Custom molded silicon earplugs: effect of material properties on acoustic attenuation and mechanical skin contact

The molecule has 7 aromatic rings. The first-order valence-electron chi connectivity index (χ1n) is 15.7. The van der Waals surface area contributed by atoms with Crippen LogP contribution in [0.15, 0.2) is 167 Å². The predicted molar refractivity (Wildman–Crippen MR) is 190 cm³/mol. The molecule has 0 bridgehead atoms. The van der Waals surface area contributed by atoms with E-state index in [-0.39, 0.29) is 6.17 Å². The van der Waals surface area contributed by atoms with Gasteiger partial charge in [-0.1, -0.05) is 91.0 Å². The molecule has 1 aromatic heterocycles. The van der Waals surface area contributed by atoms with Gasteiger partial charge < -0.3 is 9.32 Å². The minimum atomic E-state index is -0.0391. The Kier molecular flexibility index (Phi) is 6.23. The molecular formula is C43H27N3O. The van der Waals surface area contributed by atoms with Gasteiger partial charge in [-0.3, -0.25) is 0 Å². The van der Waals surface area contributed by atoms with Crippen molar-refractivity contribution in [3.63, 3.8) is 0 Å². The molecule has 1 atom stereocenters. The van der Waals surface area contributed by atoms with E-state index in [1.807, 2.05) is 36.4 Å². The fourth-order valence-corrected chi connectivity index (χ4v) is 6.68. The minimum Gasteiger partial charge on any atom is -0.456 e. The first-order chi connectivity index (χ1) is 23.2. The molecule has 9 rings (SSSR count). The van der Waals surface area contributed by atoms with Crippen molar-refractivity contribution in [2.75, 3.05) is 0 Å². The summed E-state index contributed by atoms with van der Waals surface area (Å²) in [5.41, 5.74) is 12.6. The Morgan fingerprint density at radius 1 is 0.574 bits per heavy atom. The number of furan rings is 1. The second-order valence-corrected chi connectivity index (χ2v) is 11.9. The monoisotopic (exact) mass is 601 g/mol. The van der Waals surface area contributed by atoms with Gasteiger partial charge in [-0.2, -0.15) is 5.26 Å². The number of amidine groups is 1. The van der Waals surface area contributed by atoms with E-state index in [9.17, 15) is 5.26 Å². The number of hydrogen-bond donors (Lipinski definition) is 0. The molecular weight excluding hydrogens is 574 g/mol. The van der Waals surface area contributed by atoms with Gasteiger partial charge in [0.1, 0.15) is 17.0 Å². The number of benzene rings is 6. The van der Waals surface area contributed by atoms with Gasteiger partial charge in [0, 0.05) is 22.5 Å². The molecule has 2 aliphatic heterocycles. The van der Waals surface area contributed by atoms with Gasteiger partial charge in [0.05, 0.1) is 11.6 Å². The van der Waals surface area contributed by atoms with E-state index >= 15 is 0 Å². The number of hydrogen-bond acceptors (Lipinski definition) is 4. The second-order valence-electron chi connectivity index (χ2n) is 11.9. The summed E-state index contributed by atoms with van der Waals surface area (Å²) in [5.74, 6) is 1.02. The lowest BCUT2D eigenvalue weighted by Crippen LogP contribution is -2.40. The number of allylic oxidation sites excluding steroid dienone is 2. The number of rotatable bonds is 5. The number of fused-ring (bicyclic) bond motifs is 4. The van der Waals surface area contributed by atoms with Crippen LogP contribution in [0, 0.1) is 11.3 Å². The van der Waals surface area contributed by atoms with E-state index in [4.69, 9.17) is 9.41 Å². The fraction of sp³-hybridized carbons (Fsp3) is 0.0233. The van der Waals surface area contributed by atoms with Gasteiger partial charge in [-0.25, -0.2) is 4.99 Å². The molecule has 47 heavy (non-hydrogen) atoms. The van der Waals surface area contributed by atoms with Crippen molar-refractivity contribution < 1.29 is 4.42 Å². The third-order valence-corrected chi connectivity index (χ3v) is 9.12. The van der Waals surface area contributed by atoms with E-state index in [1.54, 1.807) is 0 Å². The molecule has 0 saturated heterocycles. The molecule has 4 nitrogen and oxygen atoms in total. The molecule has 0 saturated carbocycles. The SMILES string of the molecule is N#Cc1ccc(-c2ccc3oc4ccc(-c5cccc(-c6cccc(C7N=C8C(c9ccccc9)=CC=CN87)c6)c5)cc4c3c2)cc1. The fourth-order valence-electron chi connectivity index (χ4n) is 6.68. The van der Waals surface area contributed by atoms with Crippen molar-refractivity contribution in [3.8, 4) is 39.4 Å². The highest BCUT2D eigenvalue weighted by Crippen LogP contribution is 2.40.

Silicone is one of the most common used material for custom earplug manufacturing. Nevertheless, the influence of its mechanical properties on both the sound attenuation and the mechanical skin contact are based on empirical models. The knowledge of the silicon properties is frequently limited to its shore value which is necessary but not sufficient to fully describe the vibro-acoustic behavior of the earplug. In this work, various sensitivity analyses based on 2D-axisymmetric finite element model of the occluded auditory canal coupled to mechanical properties measurements of silicon commonly used for custom earplugs are performed. Complementary attenuation measurements with acoustical tests fixtures are made in a means of model validation. The achievable values around realistic material properties variations are presented from the two perspectives of sound attenuation and mechanical impedance modulus at the contact between the earplug and the auditory canal. The rigidity or mass-frequency law effects are retrieved and mostly quantified. Unexpected or contradictory effects are also highlighted, for example a sign change around the mean attenuation value at two consecutive frequencies or an unexpected coupling between two parameters. These results contribute to filling the knowledge gap in terms of complex mechanical behavior of silicone earplugs and could benefit to earplug manufacturers for product optimization.
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